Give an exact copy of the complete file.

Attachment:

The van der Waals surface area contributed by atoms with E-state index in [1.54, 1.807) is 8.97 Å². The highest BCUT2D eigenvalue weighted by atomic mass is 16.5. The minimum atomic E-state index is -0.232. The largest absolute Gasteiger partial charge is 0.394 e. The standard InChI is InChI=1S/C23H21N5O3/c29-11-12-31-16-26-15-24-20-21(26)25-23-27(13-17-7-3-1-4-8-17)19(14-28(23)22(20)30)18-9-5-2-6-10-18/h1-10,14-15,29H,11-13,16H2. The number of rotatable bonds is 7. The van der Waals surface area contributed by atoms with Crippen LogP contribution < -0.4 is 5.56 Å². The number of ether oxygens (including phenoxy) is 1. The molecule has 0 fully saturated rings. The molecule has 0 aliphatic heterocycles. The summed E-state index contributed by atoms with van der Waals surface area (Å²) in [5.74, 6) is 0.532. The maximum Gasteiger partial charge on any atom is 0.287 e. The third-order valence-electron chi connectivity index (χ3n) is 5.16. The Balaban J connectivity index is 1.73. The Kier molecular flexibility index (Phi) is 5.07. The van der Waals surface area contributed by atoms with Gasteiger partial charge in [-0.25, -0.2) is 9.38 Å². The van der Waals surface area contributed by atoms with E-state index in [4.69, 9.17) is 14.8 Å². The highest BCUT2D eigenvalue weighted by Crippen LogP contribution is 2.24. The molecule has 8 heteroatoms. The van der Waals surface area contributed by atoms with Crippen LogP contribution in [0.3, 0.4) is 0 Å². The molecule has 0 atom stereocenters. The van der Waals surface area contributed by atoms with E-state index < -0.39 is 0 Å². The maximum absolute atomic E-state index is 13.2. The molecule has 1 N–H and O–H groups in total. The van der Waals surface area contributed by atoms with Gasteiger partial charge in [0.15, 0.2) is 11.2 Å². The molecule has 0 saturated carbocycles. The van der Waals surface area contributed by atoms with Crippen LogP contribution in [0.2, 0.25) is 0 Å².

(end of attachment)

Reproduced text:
The van der Waals surface area contributed by atoms with E-state index in [1.54, 1.807) is 8.97 Å². The highest BCUT2D eigenvalue weighted by atomic mass is 16.5. The minimum atomic E-state index is -0.232. The largest absolute Gasteiger partial charge is 0.394 e. The standard InChI is InChI=1S/C23H21N5O3/c29-11-12-31-16-26-15-24-20-21(26)25-23-27(13-17-7-3-1-4-8-17)19(14-28(23)22(20)30)18-9-5-2-6-10-18/h1-10,14-15,29H,11-13,16H2. The number of rotatable bonds is 7. The van der Waals surface area contributed by atoms with Crippen LogP contribution < -0.4 is 5.56 Å². The number of ether oxygens (including phenoxy) is 1. The molecule has 0 fully saturated rings. The molecule has 0 aliphatic heterocycles. The summed E-state index contributed by atoms with van der Waals surface area (Å²) in [5.74, 6) is 0.532. The maximum Gasteiger partial charge on any atom is 0.287 e. The third-order valence-electron chi connectivity index (χ3n) is 5.16. The Balaban J connectivity index is 1.73. The Kier molecular flexibility index (Phi) is 5.07. The van der Waals surface area contributed by atoms with Gasteiger partial charge in [-0.25, -0.2) is 9.38 Å². The van der Waals surface area contributed by atoms with E-state index in [4.69, 9.17) is 14.8 Å². The highest BCUT2D eigenvalue weighted by Crippen LogP contribution is 2.24. The molecule has 8 heteroatoms. The van der Waals surface area contributed by atoms with Crippen LogP contribution in [0.3, 0.4) is 0 Å². The molecule has 0 atom stereocenters. The van der Waals surface area contributed by atoms with E-state index < -0.39 is 0 Å². The maximum absolute atomic E-state index is 13.2. The molecule has 1 N–H and O–H groups in total. The van der Waals surface area contributed by atoms with Gasteiger partial charge in [0.15, 0.2) is 11.2 Å². The molecule has 0 saturated carbocycles. The van der Waals surface area contributed by atoms with Crippen LogP contribution in [0.2, 0.25) is 0 Å².